In 2002, the Civic Si received a complete redesign and returned to form as a hatchback. The body shape of this model was based on the "New Bullet-Form" concept, which aimed to create a more dynamic look and provide greater stability while traveling on highways or winding country roads. The interior layout also distinguished itself from other Civic Si generations with a dash-mounted shifter. Unlike other iterations of the Civic Si, the fifth generation was not produced in Canada or the United States, and it does not share a body style or interior with the USDM Civic (offered only in sedan and coupé forms) sold there. Instead, the 2002-05 Civic Si is manufactured in Swindon, England, and exported to Canada and the United States.[12][13] The EP hatchback is also used for the second generation Civic Type R which was sold in Europe and Japan.

Shifting away from the B-series engine, the seventh generation Civic Si adopted the K-series K20A3 engine rated 160 bhp (120 kW) at 6500 rpm and 132 ft·lbf (179 N·m) at 5000 rpm.[14] With a redline of 6,800 rpm, the Si distanced itself from the narrow, high-rpm powerband engine of its predecessor, and as a result saw a 20 percent increase in torque. Performance was relatively underwhelming compared to the competition; the switch to MacPherson struts from double-wishbone suspension resulted in less responsive handling, and a near-150 lb (68 kg) increase in weight to 2,744 lb (1,245 kg) contributed to slower acceleration than the lighter '99-'00 Si.[15] Much of the weight gain is attributed to the chassis' stouter structure when compared to the previous generation hatchback, with the '02 Si boasting an increase in torsional rigidity by 95 percent and a bending rigidity increase of 22 percent.[16]

With the increased chassis rigidity compensating for weight gain, the 5th-generation Civic Si saw roughly the same performance numbers as the previous generation Si, with 7.6 seconds to 60 mph and 14.5 seconds at the quarter mile.[17] Other factors adversely impacting performance included the lack of an LSD (limited slip differential) and having to shift into third gear to get to 60. First gear ends at about 30, second ends at 55, and third ends at 82 mph (132 km/h).

The 2004–05 models received minor revisions.[18] Cosmetic changes included revised headlight (dual bulb setup) and taillight designs, standard side skirts, and an option for a HFP. The suspension was updated with a change from 4 lug to 5 lug bolt pattern, a larger rear sway bar, and a change from 15-inch wheels (195/60-15) to 16-inch wheels (205/55-16). The interior received more silver accents in place of the chrome ones (the lock switch).[19]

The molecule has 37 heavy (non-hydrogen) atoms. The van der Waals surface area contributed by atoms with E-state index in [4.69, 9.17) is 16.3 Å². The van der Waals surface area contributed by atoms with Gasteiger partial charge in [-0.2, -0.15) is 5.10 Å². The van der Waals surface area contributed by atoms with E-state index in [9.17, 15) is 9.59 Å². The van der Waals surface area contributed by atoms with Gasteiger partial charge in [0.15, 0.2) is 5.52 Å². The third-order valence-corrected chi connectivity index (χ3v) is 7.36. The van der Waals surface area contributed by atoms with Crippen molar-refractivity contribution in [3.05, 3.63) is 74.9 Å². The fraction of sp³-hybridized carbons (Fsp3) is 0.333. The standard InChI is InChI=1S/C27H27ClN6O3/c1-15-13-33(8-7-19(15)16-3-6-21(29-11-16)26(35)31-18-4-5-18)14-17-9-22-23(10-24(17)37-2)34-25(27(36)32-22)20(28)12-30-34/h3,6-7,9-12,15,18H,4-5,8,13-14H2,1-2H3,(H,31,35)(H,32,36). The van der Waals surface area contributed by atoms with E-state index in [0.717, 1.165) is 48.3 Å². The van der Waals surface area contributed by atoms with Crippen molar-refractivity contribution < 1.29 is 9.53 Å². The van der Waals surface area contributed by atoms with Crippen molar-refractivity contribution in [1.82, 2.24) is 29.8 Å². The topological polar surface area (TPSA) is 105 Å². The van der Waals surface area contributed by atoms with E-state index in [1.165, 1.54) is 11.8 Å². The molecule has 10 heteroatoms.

The Honda chassis code for the Si and Type-S models is EP3. In Canada it was referred to as the Honda Civic SiR, and was discontinued in 2005.[1]

2003 Honda Civic Si Concept (2002)

For the 2002 SEMA show, Honda unveiled the 2003 Civic Si Concept, which showcased the aftermarket versatility of the Si.

Powertrain/chassis modifications included a GReddy T518Z turbocharger with an integral wastgate, a prototype GReddy front-mounted intercooler kit with aluminum piping, a GReddy Airinx high-flow intake system, a GReddy e-manage engine control manager, a GReddy Profec E-01 electronic boost controller (with e-manage programmer), widened track, Factory Performance sport suspension, a center mounted high-flow exhaust system, and a four-piston Brembo brake system.

The exterior saw changes including a Rally-inspired body kit, 18-inch polished titanium-finish wheels, a carbon fiber grill, front intake and rear bumper diffuser, a black chrome-finish headlights and smoked taillights, high-mounted two-stage rear wing. For the interior, Honda included Mugen carbon fiber and Kevlar race seats covered in red Alcantera suede with 6-point racing harness, a sport 3-spoke steering wheel, aluminum pedals and shift knob, Mugen high performance LCD screen gauge package, center mounted information display.[20]


Eighth generation Si
2006 Honda Civic Si coupe
Production 2006–2011
Assembly Alliston, Ontario, Canada